One of the cutest tadpole-to-frog stories ever. (Picture book. 4-8)

TAD

A tiny tadpole finally finds her frog legs.

Tad, depicted as an earnest yellow eye attached to a wiggly black tail, is “the smallest almost-a-frog in the whole wide pond.” She wriggles “twice as fast just to keep up” with her endearing tadsiblings, all of them bursting with expression even though they are all pretty much simple egg-shaped eyes with tails. But “she [is] strong and she [is] clever,” and she counts on these skills to keep her safe from Big Blub, a creepy greenish fish who’s reputed to feed on little tadpoles. “Tad [has] never seen Big Blub” and “decide[s] not to believe” in him, her smug smile turning anxious as she finds hiding spots, “just in case.” The tadpoles grow legs and lose their tails, and they positively thrum with youthful energy as they rejoice in their new bodies—“All except for Tad,” who stays bean-shaped and be-tailed. The number of Tad’s tadbrothers and tadsisters starts to dwindle, slowly and ominously, until she’s left all alone. The slow suspense, tapping into young children’s fear of abandonment, builds masterfully with joyous payoff in a final, vibrant spread after Tad skedaddles away from Big Blub in a riotous burst of limbs. Davies’ mostly muted palette is dominated by teal and algae green, enlivened with the tadpoles’ bright yellow, orange, blue, and purple eyes.

One of the cutest tadpole-to-frog stories ever. (Picture book. 4-8)

Pub Date: June 9, 2020

ISBN: 978-0-06-256359-0

Page Count: 32

Publisher: Harper/HarperCollins

Review Posted Online: Feb. 9, 2020

Kirkus Reviews Issue: March 1, 2020

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Hee haw.

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THE WONKY DONKEY

The print version of a knee-slapping cumulative ditty.

In the song, Smith meets a donkey on the road. It is three-legged, and so a “wonky donkey” that, on further examination, has but one eye and so is a “winky wonky donkey” with a taste for country music and therefore a “honky-tonky winky wonky donkey,” and so on to a final characterization as a “spunky hanky-panky cranky stinky-dinky lanky honky-tonky winky wonky donkey.” A free musical recording (of this version, anyway—the author’s website hints at an adults-only version of the song) is available from the publisher and elsewhere online. Even though the book has no included soundtrack, the sly, high-spirited, eye patch–sporting donkey that grins, winks, farts, and clumps its way through the song on a prosthetic metal hoof in Cowley’s informal watercolors supplies comical visual flourishes for the silly wordplay. Look for ready guffaws from young audiences, whether read or sung, though those attuned to disability stereotypes may find themselves wincing instead or as well.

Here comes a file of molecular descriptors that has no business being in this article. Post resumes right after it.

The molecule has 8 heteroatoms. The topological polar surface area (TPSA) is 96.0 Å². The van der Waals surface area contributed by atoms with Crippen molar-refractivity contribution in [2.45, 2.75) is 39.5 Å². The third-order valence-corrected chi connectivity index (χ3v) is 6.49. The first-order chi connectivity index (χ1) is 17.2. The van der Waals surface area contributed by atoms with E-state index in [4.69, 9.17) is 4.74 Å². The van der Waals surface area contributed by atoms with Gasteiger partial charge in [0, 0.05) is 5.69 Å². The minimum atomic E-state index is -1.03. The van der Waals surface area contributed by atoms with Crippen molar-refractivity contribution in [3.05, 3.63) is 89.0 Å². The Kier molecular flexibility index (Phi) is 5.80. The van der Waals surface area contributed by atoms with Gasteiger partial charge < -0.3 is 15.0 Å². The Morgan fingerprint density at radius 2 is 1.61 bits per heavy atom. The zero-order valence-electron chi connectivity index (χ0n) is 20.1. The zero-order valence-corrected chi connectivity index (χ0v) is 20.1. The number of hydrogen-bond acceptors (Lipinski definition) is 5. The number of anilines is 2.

Hee haw. (Picture book. 5-7)

Pub Date: May 1, 2010

ISBN: 978-0-545-26124-1

Page Count: 26

Publisher: Scholastic

Review Posted Online: Dec. 29, 2018

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While this is a fairly bland treatment compared to Deborah Lee Rose and Carey Armstrong-Ellis’ The Twelve Days of...

ON THE FIRST DAY OF KINDERGARTEN

Rabe follows a young girl through her first 12 days of kindergarten in this book based on the familiar Christmas carol.

The typical firsts of school are here: riding the bus, making friends, sliding on the playground slide, counting, sorting shapes, laughing at lunch, painting, singing, reading, running, jumping rope, and going on a field trip. While the days are given ordinal numbers, the song skips the cardinal numbers in the verses, and the rhythm is sometimes off: “On the second day of kindergarten / I thought it was so cool / making lots of friends / and riding the bus to my school!” The narrator is a white brunette who wears either a tunic or a dress each day, making her pretty easy to differentiate from her classmates, a nice mix in terms of race; two students even sport glasses. The children in the ink, paint, and collage digital spreads show a variety of emotions, but most are happy to be at school, and the surroundings will be familiar to those who have made an orientation visit to their own schools.

While this is a fairly bland treatment compared to Deborah Lee Rose and Carey Armstrong-Ellis’ The Twelve Days of Kindergarten (2003), it basically gets the job done. (Picture book. 4-7)

Pub Date: June 21, 2016

ISBN: 978-0-06-234834-0

Page Count: 32

Publisher: Harper/HarperCollins

Review Posted Online: May 4, 2016

Kirkus Reviews Issue: June 1, 2016

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